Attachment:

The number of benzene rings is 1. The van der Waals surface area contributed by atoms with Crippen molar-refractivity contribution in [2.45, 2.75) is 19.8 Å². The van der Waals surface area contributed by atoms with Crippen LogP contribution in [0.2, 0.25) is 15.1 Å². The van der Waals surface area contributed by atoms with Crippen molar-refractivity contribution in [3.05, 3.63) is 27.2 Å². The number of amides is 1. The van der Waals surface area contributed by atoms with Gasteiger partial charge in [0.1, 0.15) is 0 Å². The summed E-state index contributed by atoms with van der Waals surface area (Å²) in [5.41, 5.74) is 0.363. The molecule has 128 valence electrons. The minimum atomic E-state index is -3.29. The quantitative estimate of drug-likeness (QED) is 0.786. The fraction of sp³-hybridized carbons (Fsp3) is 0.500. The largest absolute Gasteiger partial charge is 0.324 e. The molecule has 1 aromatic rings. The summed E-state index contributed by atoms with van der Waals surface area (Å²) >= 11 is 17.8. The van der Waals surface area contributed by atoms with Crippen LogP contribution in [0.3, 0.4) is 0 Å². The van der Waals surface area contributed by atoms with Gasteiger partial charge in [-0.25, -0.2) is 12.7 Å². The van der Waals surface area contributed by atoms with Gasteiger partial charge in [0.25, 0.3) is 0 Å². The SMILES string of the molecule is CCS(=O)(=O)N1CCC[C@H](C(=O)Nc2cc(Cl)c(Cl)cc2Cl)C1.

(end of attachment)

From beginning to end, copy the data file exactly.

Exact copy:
The number of benzene rings is 1. The van der Waals surface area contributed by atoms with Crippen molar-refractivity contribution in [2.45, 2.75) is 19.8 Å². The van der Waals surface area contributed by atoms with Crippen LogP contribution in [0.2, 0.25) is 15.1 Å². The van der Waals surface area contributed by atoms with Crippen molar-refractivity contribution in [3.05, 3.63) is 27.2 Å². The number of amides is 1. The van der Waals surface area contributed by atoms with Gasteiger partial charge in [0.1, 0.15) is 0 Å². The summed E-state index contributed by atoms with van der Waals surface area (Å²) in [5.41, 5.74) is 0.363. The molecule has 128 valence electrons. The minimum atomic E-state index is -3.29. The quantitative estimate of drug-likeness (QED) is 0.786. The fraction of sp³-hybridized carbons (Fsp3) is 0.500. The largest absolute Gasteiger partial charge is 0.324 e. The molecule has 1 aromatic rings. The summed E-state index contributed by atoms with van der Waals surface area (Å²) >= 11 is 17.8. The van der Waals surface area contributed by atoms with Crippen LogP contribution in [0.3, 0.4) is 0 Å². The van der Waals surface area contributed by atoms with Gasteiger partial charge in [-0.25, -0.2) is 12.7 Å². The van der Waals surface area contributed by atoms with Gasteiger partial charge in [0.25, 0.3) is 0 Å². The SMILES string of the molecule is CCS(=O)(=O)N1CCC[C@H](C(=O)Nc2cc(Cl)c(Cl)cc2Cl)C1.